In like a lion and out like a lamb. No, I’m not talking about the month of April, but last Saturday’s annual Lattes with Lambs event at the Foundation. After a blustery week, and a wet and cold start to the morning, the clouds parted and left us with a truly beautiful afternoon to enjoy all of the food and fun happening on the farm.
With cheese making demonstrations, taste testing courtesy of P.A. Bowen Farmstead, and a shake-your-own butter activity, the “Dairy Area” gave everyone a chance to learn hands-on how dairy products go from cow-to-culture. The sheep-to-shawl activities (as well as demonstrations done by The Spinning Loft), which included wool washing, carding, dyeing, and felting, demonstrated how wool straight from the sheep is transformed into your favorite yarns and sweaters.
And let’s not forget the main event: the chance to meet some of the new lambs and calves born on the farm this spring. Visitors got behind the scene tours of the barn and barnyard, experienced life as a free-range chicken from inside the mobile chicken coop, and celebrated Nigel the lamb’s first birthday with a special alfalfa cake made just for him.
Thank you to all who attended this event to help support the Foundation’s Heritage Breed Livestock Preservation program. Your support helps us increase the numbers of these critically endangered breeds, while raising awareness about the importance of biodiversity in livestock.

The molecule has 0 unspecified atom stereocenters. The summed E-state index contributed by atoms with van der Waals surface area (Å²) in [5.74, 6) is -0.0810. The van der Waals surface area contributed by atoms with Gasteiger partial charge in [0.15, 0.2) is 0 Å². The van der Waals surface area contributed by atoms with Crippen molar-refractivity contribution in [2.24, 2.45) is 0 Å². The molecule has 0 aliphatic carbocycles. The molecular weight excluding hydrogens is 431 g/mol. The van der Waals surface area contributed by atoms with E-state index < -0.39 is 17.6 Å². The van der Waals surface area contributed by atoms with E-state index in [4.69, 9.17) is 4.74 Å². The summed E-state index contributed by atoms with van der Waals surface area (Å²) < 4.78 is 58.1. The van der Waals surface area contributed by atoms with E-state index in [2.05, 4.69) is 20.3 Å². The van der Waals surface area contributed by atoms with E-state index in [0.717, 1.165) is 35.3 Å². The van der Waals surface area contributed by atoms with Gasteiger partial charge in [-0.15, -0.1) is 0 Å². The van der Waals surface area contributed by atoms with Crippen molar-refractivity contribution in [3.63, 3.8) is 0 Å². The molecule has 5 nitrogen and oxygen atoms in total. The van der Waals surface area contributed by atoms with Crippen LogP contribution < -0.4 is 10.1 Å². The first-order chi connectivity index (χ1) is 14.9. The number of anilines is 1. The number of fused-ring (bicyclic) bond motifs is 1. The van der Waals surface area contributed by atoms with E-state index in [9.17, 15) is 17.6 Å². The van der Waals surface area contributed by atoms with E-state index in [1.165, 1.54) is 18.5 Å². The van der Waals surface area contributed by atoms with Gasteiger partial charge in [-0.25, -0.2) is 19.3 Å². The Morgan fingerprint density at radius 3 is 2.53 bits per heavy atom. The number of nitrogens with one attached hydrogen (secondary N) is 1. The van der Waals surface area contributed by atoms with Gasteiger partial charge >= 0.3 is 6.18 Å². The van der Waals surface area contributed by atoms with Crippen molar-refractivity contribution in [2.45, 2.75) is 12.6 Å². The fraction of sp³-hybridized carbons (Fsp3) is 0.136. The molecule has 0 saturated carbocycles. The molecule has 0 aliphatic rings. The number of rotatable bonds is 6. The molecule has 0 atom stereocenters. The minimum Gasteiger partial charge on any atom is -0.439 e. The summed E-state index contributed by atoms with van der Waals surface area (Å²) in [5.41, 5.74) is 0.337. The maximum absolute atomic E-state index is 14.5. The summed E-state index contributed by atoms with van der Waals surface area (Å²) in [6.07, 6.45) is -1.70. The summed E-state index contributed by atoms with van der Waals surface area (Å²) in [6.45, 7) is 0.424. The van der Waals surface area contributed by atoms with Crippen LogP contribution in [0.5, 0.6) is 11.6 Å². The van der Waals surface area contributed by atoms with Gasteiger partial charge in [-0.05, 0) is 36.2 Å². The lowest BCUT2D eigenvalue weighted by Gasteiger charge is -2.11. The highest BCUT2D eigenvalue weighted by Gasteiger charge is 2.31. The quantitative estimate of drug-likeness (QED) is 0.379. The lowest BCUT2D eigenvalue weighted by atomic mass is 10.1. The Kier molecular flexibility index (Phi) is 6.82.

Check out some of our favorite photos from the event below:
Farmer Ann demonstrates sheep shearing techniques for a crowd of on-lookers. All of the wool sheared from the sheep each spring is processed into yarn and sold at the Visitor Center to support the heritage livestock program.
Shemika turns visitors into the farm animal of their choice at the face painting booth.
Nigel enjoys his birthday cake made from alfalfa.
Visitors take a cruise around the site on the hay shuttle.
Break time for some Panera soup and Starbucks Lattes!
What is rotational grazing, and why do we do it here at the Foundation? These kids and visitors learn by pretending they are cows in “The Hungry Games.”
Cheese sampling courtesy of P.A. Bowen Farmstead.
Cheese making demonstrations show how to make your own mozzarella right at home.
We want to extend a huge thank you to all of those who helped make this event a success. To the volunteers who helped staff the activities; to Starbucks, Dunkin’ Donuts, and Miller Farms for donating coffee and donuts; to Farmer Ann for the sheep shearing demonstrations; to The Spinning Loft for wool and fiber demonstrations; to P.A. Bowen Farmstead for the cheese tasting; and to the National Park Service.
All photos in this blog entry taken by volunteer Ron Liljedahl.